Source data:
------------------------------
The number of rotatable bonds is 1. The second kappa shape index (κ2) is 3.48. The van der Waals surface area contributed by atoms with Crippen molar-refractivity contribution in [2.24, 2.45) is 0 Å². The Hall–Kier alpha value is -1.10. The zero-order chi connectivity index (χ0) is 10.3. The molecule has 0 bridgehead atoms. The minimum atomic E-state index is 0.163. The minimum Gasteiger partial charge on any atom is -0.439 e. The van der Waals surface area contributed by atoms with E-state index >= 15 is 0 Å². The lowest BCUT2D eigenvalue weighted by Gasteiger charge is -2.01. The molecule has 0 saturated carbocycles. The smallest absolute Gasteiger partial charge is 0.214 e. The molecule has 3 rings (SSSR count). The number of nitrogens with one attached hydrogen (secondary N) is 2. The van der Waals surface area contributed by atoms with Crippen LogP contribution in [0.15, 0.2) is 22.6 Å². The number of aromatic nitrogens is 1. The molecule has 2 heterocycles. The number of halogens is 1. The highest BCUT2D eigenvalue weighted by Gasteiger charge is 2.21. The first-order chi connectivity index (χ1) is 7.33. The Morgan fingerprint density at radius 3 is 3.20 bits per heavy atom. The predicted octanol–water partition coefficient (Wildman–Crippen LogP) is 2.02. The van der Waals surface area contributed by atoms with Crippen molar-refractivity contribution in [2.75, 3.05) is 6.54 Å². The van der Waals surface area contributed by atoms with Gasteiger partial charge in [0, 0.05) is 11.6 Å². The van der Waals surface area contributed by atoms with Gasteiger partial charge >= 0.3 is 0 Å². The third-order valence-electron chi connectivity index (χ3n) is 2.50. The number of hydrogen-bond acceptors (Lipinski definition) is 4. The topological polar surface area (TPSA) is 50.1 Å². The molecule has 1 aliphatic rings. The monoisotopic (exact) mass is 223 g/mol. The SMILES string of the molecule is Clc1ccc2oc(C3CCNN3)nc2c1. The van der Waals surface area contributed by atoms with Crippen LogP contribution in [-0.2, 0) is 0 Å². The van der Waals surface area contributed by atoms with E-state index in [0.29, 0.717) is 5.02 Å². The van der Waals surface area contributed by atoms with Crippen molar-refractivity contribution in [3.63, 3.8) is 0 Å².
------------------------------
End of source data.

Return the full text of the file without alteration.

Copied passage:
The number of rotatable bonds is 1. The second kappa shape index (κ2) is 3.48. The van der Waals surface area contributed by atoms with Crippen molar-refractivity contribution in [2.24, 2.45) is 0 Å². The Hall–Kier alpha value is -1.10. The zero-order chi connectivity index (χ0) is 10.3. The molecule has 0 bridgehead atoms. The minimum atomic E-state index is 0.163. The minimum Gasteiger partial charge on any atom is -0.439 e. The van der Waals surface area contributed by atoms with E-state index >= 15 is 0 Å². The lowest BCUT2D eigenvalue weighted by Gasteiger charge is -2.01. The molecule has 0 saturated carbocycles. The smallest absolute Gasteiger partial charge is 0.214 e. The molecule has 3 rings (SSSR count). The number of nitrogens with one attached hydrogen (secondary N) is 2. The van der Waals surface area contributed by atoms with Crippen LogP contribution in [0.15, 0.2) is 22.6 Å². The number of aromatic nitrogens is 1. The molecule has 2 heterocycles. The number of halogens is 1. The highest BCUT2D eigenvalue weighted by Gasteiger charge is 2.21. The first-order chi connectivity index (χ1) is 7.33. The Morgan fingerprint density at radius 3 is 3.20 bits per heavy atom. The predicted octanol–water partition coefficient (Wildman–Crippen LogP) is 2.02. The van der Waals surface area contributed by atoms with Crippen molar-refractivity contribution in [2.75, 3.05) is 6.54 Å². The van der Waals surface area contributed by atoms with Gasteiger partial charge in [0, 0.05) is 11.6 Å². The van der Waals surface area contributed by atoms with Gasteiger partial charge >= 0.3 is 0 Å². The third-order valence-electron chi connectivity index (χ3n) is 2.50. The number of hydrogen-bond acceptors (Lipinski definition) is 4. The topological polar surface area (TPSA) is 50.1 Å². The molecule has 1 aliphatic rings. The monoisotopic (exact) mass is 223 g/mol. The SMILES string of the molecule is Clc1ccc2oc(C3CCNN3)nc2c1. The van der Waals surface area contributed by atoms with Crippen LogP contribution in [-0.2, 0) is 0 Å². The van der Waals surface area contributed by atoms with E-state index in [0.29, 0.717) is 5.02 Å². The van der Waals surface area contributed by atoms with Crippen molar-refractivity contribution in [3.63, 3.8) is 0 Å².